Chavez eases PetroCaribe terms as oil price rises

The terms under which countries purchased oil from Venezuela through the PetroCaribe Agreement have been eased by the country’s president Hugo Chavez in the light of high oil prices. PetroCaribe, a Venezuelan initiative comprising 17 mainly Caribbean countries, including Guyana, sees those states sourcing oil from Venezuela under concessionary terms.

According to Venezuela’s El Universal newspaper, under the new terms, when crude prices are higher than US$100, PetroCaribe members will pay 40 per cent of the bill and the other 60 per cent will be paid in 25 years with an annual interest rate of one per cent.

The current price per barrel of oil is in the US$140 range and the new agreement came into effect on Sunday. Under the previous terms of the agreement, if oil prices were higher than US$100, member countries paid 50 per cent of the bill within 90 days and Venezuela financed the other 50 per cent in 25 years with an annual interest rate of one per cent and a grace period of two years.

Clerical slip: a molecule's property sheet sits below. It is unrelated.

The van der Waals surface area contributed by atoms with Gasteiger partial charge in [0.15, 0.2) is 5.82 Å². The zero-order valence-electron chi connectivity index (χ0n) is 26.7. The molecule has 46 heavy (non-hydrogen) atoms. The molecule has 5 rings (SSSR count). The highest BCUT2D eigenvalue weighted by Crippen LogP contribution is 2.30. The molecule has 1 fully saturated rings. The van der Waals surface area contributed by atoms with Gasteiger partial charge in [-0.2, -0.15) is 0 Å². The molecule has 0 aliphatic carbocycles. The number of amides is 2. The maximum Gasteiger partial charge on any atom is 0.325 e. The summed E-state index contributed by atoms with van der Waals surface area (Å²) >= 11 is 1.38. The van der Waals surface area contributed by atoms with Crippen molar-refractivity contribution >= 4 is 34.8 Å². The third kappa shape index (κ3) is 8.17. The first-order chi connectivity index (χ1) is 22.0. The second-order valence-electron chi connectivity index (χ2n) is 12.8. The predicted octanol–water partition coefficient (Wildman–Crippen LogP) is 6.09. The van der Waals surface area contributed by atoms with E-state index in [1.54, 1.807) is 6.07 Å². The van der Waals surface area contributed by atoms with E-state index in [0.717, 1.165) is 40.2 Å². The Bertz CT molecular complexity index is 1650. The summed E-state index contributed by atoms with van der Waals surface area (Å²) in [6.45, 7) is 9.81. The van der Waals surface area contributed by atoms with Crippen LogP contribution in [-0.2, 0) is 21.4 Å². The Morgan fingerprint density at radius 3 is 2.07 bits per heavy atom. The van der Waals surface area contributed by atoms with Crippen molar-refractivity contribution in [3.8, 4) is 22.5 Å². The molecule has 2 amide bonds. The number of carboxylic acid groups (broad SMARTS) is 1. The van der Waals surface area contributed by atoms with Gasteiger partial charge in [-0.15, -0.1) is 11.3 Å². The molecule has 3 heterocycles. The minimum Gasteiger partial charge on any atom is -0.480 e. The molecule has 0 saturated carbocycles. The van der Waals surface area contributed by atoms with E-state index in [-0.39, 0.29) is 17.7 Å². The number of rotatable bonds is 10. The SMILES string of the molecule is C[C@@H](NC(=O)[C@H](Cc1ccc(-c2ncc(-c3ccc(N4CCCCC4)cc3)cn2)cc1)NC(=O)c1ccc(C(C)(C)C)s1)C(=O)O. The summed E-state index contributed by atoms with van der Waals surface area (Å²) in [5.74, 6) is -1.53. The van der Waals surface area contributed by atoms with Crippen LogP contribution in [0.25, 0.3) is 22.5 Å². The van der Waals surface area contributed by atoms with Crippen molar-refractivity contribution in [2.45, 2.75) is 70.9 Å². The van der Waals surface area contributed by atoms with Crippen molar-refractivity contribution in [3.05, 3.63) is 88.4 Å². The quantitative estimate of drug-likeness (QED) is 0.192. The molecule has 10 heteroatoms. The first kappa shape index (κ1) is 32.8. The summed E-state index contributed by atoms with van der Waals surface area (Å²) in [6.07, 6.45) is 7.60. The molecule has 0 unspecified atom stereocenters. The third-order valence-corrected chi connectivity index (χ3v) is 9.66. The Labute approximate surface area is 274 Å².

The new agreement also provides that if oil prices reach US$150, PetroCaribe signatory countries shall pay 30 per cent of the bill within 90 days and the remaining 70 per cent would have a special financing at the time of signing of final agreement.

The new terms were revealed at the end of a PetroCaribe summit, held in Maracaibo, Venezuela last Sunday. Prime Minister Samuel Hinds represented Guyana at the summit.

The El Universal report said that some member countries had raised the issue of the high oil price and its burden on them and Chavez decided to ease the oil purchasing terms. He was quoted as saying that since member countries have a long-term payment 50% of the bill “could be paid with agriculture products”.

Venezuelan Energy and Oil Minister, Rafael Ramirez, during the summit revealed that in the last three years, oil supply to PetroCaribe member states had increased and from 2005 to June 2008, 59 million barrels had been supplied to those countries.

Meanwhile, Chavez announced that one of the oil blocks in the Orinoco belt would be assigned to PetroCaribe member countries. During the summit, some Caribbean Heads of State made several requests to Chavez and most of them were accepted by the Venezuelan President, El Universal reported.


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